To further broaden the scope of her narrative, Matar mashes together two different cultural areas, the Northeastern section of the United States with the Middle East region of Lebanon. As such, this invites comparisons of the similarities and the contrasts of the adolescent girls of these two regions. Both geographies have a range of economic conditions, with perhaps a greater range in these conditions in the Lebanon body of work. Likewise, I note how religion seems to be an ever-present subtext to her subjects in Lebanon as expressed in their personal statements.

This book is a talisman to remind me of my daughter’s passage through these turbulent times and now I watch as my granddaughter begins to establish her individuality in her room.

The book is a hardcover with dust jacket in a horizontal design, which suits the vast majority of Matar’s photographs. Frequently with the photograph’s title, there are quotes made by her subjects that were obtained during their collaborative event. There are essays by Susan Minot and Anne Tucker and a statement by Matar.

Douglas Stockdale for The PhotoBook

Other photobooks by Rania Matar reviewed on The Photobook: Ordinary Lives

August 12, 2012

Pierre Bessard – Behind China’s Growth

Photographs copyright Pierre Bessard 2007 published by TimeZone 8

China’s spectacular industrial growth has also created a massive need for industrial infrastructure; a key consumable commodity is their electrical power grid. Pierre Bessard was invited to photograph the industrial workers who toil away at producing some of the largest hydro-eclectic equipment in the world that are being installed in the new massive dams being build in China. The portraits are of those who constitute the factory’s shop floor; mechanics, machinist, engineers and supervisor foremen.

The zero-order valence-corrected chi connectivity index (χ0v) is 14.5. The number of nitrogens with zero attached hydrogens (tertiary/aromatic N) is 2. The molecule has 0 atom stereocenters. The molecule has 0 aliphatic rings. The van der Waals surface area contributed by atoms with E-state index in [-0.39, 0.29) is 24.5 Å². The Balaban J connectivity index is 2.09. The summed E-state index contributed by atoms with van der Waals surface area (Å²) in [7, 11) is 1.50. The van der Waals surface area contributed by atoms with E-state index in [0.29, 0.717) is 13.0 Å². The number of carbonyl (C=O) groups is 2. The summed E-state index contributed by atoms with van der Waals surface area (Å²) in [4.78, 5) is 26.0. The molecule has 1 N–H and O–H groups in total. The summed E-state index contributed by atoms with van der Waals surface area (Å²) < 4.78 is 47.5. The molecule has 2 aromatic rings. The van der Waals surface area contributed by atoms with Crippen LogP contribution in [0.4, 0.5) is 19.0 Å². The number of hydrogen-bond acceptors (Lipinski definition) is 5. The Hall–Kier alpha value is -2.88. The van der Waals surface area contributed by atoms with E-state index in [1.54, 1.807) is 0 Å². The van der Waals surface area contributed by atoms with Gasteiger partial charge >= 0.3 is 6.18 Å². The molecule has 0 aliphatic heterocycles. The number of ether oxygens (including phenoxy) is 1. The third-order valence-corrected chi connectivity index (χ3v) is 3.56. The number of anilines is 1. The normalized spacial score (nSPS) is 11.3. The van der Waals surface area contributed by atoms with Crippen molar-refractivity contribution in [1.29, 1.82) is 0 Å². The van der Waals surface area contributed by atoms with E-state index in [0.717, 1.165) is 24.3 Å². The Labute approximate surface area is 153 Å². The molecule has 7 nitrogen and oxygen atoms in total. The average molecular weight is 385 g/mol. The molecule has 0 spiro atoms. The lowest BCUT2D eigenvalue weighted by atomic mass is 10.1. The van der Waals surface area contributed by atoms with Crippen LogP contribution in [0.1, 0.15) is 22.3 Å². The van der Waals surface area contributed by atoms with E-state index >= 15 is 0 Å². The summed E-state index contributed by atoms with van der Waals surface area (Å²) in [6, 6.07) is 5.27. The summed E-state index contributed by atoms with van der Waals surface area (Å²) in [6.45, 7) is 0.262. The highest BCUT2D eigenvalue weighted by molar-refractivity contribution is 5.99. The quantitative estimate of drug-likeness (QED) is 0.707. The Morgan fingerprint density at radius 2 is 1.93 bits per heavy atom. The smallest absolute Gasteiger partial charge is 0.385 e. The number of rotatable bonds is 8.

The actual work that these individuals perform is indirectly implied by the large equipment looming in the background, the hand-tools in their grasp and the type and condition of the garments they wear.

Bessard’s subjects intently gaze directly into the photographer’s lens, creating a connection with the photographer and subsequently with us, the viewer. They are aware of the photographers presence and that their likeness is being captured, probably requested to stop for their portrait in the middle of their work day. It appears that the work that his subjects perform is hard and dirty, perhaps even with some element of danger if not performed with skill. Studying their stance and expression, they appear determined. This is a mini cultural portrait study in black & white, a theme and documentary style which has it heritage harkening back to the photographic work of August Sander.

These industrial portraits are interwoven with close-up details of the industrial components that are the by-product of the work performed by the subjects. The machine parts photographs are tightly framed and are abstract in their lines and masses of grays.

As an object, this book is a pleasure to hold and read, from the linen covered hardbound book with the tipped-in front cover image with a matching linen slipcase cover, to some of the heaviest pages that I have held in some time. There is no bleed through or ghosting of the images from opposites sides of these pages. The text is in French, Chinese and English, with the interview essays of the subjects by Eric Meyer.

Douglas Stockdale for The PhotoBook

Other photobooks by Pierre Bessard reviewed on The PhotoBook: Wuhan Boiler Comany Workers